5 Examples of Extraneous Hyphens

By Mark Nichol

Hyphens are helpful little things that aid in reader comprehension. Although confusion is not at great risk in phrases like “sharp-dressed man” (though the omission of the hyphen suggests that the passage literally refers to a dressed man who is sharp) others, such as “small-business owner,” can at the very least conjure distracting imagery if they omit the hyphen.

And such hyphenated word strings as “song-and-dance man” and “customer-relationship-management software” help keep the reader focused, though judiciously relaxing a phrase is often a welcome solution: The former phrase isn’t exhausting to read, but how about “software for customer-relationship management” in lieu of the latter?

On the other hand, sins of commission regarding hyphenation are as endemic as those of omission. Here are examples of superfluous usage:

1. “Mergers and acquisitions ground to a near-halt in 2001.”

“Near-halt” and its cousins “near-disaster” and “near-miss” are results of a misunderstanding: When near modifies another adjective, it should be hyphenated to its teammate (“near-fatal accident”), but a hyphen serves no use in linking near in isolation directly to a noun.

2. “The recently-launched firm survived by limiting itself to modestly-scaled projects.”

Adverbs ending in -ly never are never hyphenated, though suffix-free adverbs are: “longer-lasting freshness.”

3. “The mostly flat paved trail is an inline-skater’s dream.”

There was a time when compound nouns that are now open or closed, such as “income tax” or “taskmaster,” were likely to be hyphenated. That usage, however, is now considered archaic (with some puzzling exceptions such as mind-set and life-form). Safely assume that just about any such linkage you see is incorrect — though, to be safe, I offer the inverse of a piece of all-purpose advice: Distrust, but verify.

4. “She realized that the police department was less-than-dedicated to assisting her.”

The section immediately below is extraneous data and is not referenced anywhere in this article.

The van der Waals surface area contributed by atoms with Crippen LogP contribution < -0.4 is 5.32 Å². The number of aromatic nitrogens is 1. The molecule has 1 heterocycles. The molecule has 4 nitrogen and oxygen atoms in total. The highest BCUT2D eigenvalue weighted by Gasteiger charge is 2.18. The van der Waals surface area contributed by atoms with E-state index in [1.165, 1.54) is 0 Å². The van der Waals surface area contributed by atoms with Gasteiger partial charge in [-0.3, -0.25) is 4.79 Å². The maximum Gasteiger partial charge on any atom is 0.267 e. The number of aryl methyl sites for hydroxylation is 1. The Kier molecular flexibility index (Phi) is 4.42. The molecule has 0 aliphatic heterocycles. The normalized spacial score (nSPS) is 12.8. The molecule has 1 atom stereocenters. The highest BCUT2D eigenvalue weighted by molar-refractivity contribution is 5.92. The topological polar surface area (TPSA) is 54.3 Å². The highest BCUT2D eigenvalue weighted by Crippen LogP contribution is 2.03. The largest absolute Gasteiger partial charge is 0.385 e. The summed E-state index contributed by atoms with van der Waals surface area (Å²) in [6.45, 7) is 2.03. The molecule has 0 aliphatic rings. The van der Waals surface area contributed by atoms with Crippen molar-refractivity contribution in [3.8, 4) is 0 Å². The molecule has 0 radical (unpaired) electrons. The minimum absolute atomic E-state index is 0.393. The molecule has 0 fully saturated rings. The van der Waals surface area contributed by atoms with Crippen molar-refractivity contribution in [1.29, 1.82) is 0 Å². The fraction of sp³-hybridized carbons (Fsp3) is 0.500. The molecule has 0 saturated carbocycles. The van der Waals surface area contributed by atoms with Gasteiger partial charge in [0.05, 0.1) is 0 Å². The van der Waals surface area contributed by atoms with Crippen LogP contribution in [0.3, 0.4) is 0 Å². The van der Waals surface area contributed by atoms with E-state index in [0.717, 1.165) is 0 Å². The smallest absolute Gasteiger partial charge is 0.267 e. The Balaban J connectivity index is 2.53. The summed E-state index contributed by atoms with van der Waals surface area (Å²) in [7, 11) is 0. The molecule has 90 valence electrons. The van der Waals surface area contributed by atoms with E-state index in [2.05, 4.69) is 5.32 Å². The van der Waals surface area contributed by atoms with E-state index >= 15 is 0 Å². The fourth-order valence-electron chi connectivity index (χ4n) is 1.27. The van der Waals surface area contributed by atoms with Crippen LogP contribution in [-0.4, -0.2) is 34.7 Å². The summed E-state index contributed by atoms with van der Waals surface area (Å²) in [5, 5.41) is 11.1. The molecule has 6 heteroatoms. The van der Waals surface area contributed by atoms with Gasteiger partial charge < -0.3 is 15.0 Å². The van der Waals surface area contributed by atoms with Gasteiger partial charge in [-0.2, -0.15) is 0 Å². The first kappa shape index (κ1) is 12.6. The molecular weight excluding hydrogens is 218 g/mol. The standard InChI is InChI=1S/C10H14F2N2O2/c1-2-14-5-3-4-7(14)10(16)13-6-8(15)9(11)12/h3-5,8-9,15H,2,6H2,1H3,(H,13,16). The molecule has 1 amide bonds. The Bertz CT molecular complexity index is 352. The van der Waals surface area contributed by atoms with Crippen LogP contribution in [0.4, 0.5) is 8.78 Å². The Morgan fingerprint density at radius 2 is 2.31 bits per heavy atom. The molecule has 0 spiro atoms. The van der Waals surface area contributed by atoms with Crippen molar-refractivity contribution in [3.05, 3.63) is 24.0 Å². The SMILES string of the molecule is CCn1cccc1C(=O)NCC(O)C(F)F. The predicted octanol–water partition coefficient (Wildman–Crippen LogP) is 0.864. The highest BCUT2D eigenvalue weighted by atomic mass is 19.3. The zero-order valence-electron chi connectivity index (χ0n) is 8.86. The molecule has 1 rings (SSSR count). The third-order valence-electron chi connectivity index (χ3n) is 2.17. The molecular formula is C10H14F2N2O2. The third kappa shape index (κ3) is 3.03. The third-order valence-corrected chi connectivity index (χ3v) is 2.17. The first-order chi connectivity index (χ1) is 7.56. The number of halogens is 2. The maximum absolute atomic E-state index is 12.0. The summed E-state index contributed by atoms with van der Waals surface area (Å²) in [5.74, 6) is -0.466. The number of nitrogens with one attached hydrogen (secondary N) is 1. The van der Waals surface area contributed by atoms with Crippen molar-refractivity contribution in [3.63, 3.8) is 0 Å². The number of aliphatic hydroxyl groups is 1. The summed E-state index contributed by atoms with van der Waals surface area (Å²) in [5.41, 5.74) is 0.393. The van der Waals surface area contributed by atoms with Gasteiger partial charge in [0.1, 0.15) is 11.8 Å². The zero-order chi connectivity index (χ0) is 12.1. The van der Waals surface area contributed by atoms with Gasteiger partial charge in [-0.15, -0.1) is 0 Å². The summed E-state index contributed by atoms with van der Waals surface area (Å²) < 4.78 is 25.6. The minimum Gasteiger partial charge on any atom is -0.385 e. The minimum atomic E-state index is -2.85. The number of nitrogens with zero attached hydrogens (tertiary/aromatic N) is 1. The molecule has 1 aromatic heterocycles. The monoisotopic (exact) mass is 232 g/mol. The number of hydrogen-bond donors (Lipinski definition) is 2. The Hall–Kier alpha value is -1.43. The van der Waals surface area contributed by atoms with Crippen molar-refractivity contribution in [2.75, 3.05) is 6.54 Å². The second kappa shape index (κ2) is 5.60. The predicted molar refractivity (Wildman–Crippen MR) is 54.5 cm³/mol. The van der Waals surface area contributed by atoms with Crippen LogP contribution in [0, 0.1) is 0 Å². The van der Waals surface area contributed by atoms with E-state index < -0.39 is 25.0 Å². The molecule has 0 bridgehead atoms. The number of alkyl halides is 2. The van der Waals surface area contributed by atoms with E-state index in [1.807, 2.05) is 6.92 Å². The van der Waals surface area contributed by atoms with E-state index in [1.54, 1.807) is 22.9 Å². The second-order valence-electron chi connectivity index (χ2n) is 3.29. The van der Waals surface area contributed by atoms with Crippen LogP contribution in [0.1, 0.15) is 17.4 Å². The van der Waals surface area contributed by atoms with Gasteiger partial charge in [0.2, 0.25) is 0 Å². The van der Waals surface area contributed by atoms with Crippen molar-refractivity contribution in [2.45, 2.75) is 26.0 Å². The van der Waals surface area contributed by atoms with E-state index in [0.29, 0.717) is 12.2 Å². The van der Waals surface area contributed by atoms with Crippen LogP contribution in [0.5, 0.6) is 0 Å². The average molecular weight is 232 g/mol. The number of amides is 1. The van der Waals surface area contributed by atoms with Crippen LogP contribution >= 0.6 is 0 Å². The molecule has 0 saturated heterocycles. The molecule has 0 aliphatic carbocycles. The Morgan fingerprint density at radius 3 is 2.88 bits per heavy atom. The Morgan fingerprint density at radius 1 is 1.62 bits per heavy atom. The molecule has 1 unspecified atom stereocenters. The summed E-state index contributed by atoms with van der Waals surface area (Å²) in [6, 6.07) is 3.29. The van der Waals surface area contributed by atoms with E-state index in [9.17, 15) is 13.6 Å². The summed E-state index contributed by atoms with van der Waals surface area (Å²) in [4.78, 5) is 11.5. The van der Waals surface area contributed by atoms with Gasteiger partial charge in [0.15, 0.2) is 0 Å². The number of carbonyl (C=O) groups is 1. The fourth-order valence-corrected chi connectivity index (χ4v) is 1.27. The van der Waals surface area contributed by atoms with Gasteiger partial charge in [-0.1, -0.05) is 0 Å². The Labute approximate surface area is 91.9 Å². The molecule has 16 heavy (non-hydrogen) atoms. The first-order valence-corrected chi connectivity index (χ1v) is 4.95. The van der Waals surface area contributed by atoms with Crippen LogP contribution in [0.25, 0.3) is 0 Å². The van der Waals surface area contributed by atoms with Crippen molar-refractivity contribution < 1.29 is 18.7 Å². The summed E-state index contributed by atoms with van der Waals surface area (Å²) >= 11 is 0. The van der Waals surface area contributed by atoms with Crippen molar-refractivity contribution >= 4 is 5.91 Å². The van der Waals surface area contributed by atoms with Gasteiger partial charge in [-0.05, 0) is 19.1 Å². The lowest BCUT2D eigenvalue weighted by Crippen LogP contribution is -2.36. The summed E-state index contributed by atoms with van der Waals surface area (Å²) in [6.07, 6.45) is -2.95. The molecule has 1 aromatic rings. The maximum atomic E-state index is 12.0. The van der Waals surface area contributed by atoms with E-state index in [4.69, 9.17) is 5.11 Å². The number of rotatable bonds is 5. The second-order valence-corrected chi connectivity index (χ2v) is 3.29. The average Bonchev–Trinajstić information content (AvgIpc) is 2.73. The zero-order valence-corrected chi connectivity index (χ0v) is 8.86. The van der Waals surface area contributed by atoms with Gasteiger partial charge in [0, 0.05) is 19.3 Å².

Step back and ponder what benefit of comprehension accrues from creating the wagon train of “less-than-dedicated,” then excise the offending hyphens.

5. “The starting center is seven-feet tall.”

The necessity of hyphenating physical dimensions in phrasal adjectives (“the seven-foot-tall center”) confuses many writers into believing that any phrasing having to do with size or weight or distance must be linked. “Seven-foot-tall center” is hyphenated so as not to suggest that the tall center has seven feet, but no such ambiguity attends “seven feet tall.”

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7 Responses to “5 Examples of Extraneous Hyphens”

  • Rebecca

    As always, very useful information. I often wonder if some words do or don’t require a hyphen. I’ll use this post as a reference.

  • Symon

    Excellent tips on how to use hyphens.
    I wonder if you might also sometime comment on the variations of style that attend the use of what I think are called em dashes (long hyphens?) I have noticed that in some books (possible mainly novels) they are used with no spaces either side. But in other writing they are used with spaces.
    (I’m not sure if this is interesting enough an enquiry but it has exercised my mind in the past…)
    Thanks again for the excellent posts.

  • Mark Nichol

    Symon:

    5 Examples of Extraneous Hyphens
    by Mark Nichol

    Hyphens are helpful little things that aid in reader comprehension. Although confusion is not at great risk in phrases like “sharp-dressed man” (though the omission of the hyphen suggests that the passage literally refers to a dressed man who is sharp) others, such as “small-business owner,” can at the very least conjure distracting imagery if they omit the hyphen.

    And such hyphenated word strings as “song-and-dance man” and “customer-relationship-management software” help keep the reader focused, though judiciously relaxing a phrase is often a welcome solution: The former phrase isn’t exhausting to read, but how about “software for customer-relationship management” in lieu of the latter?